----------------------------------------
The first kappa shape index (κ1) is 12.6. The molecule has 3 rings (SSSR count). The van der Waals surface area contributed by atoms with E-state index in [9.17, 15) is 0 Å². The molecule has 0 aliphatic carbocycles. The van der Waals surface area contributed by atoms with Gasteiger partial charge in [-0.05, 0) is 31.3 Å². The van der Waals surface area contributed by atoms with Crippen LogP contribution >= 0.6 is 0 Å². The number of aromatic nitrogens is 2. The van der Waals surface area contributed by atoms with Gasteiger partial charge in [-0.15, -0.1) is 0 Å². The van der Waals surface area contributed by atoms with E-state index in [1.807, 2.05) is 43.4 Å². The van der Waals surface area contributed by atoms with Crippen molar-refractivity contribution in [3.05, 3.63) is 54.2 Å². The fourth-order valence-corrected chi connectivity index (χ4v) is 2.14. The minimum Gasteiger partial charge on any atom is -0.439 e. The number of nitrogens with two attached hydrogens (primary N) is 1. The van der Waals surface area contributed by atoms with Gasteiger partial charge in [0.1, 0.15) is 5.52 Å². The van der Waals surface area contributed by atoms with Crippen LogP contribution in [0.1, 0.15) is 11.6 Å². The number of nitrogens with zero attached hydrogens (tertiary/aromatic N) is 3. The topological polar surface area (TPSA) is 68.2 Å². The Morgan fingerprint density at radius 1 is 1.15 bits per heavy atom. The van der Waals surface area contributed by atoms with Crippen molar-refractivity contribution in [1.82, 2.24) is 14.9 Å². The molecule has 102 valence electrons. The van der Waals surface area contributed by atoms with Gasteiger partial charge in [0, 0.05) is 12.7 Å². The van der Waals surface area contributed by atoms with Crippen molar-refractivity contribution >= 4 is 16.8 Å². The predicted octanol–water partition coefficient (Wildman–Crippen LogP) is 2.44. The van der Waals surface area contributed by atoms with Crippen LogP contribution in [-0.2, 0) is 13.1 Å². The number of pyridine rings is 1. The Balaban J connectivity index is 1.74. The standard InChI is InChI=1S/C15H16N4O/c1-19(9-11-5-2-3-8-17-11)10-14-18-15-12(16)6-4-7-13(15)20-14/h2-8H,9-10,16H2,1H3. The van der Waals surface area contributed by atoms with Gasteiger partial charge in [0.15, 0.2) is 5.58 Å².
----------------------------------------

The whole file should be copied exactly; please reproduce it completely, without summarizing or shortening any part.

The first kappa shape index (κ1) is 12.6. The molecule has 3 rings (SSSR count). The van der Waals surface area contributed by atoms with E-state index in [9.17, 15) is 0 Å². The molecule has 0 aliphatic carbocycles. The van der Waals surface area contributed by atoms with Gasteiger partial charge in [-0.05, 0) is 31.3 Å². The van der Waals surface area contributed by atoms with Crippen LogP contribution >= 0.6 is 0 Å². The number of aromatic nitrogens is 2. The van der Waals surface area contributed by atoms with Gasteiger partial charge in [-0.15, -0.1) is 0 Å². The van der Waals surface area contributed by atoms with E-state index in [1.807, 2.05) is 43.4 Å². The van der Waals surface area contributed by atoms with Crippen molar-refractivity contribution in [3.05, 3.63) is 54.2 Å². The fourth-order valence-corrected chi connectivity index (χ4v) is 2.14. The minimum Gasteiger partial charge on any atom is -0.439 e. The number of nitrogens with two attached hydrogens (primary N) is 1. The van der Waals surface area contributed by atoms with Gasteiger partial charge in [0.1, 0.15) is 5.52 Å². The van der Waals surface area contributed by atoms with Crippen LogP contribution in [0.1, 0.15) is 11.6 Å². The number of nitrogens with zero attached hydrogens (tertiary/aromatic N) is 3. The topological polar surface area (TPSA) is 68.2 Å². The Morgan fingerprint density at radius 1 is 1.15 bits per heavy atom. The van der Waals surface area contributed by atoms with Crippen molar-refractivity contribution in [1.82, 2.24) is 14.9 Å². The molecule has 102 valence electrons. The van der Waals surface area contributed by atoms with Gasteiger partial charge in [0, 0.05) is 12.7 Å². The van der Waals surface area contributed by atoms with Crippen molar-refractivity contribution >= 4 is 16.8 Å². The predicted octanol–water partition coefficient (Wildman–Crippen LogP) is 2.44. The van der Waals surface area contributed by atoms with Crippen LogP contribution in [-0.2, 0) is 13.1 Å². The number of pyridine rings is 1. The Balaban J connectivity index is 1.74. The standard InChI is InChI=1S/C15H16N4O/c1-19(9-11-5-2-3-8-17-11)10-14-18-15-12(16)6-4-7-13(15)20-14/h2-8H,9-10,16H2,1H3. The van der Waals surface area contributed by atoms with Gasteiger partial charge in [0.15, 0.2) is 5.58 Å².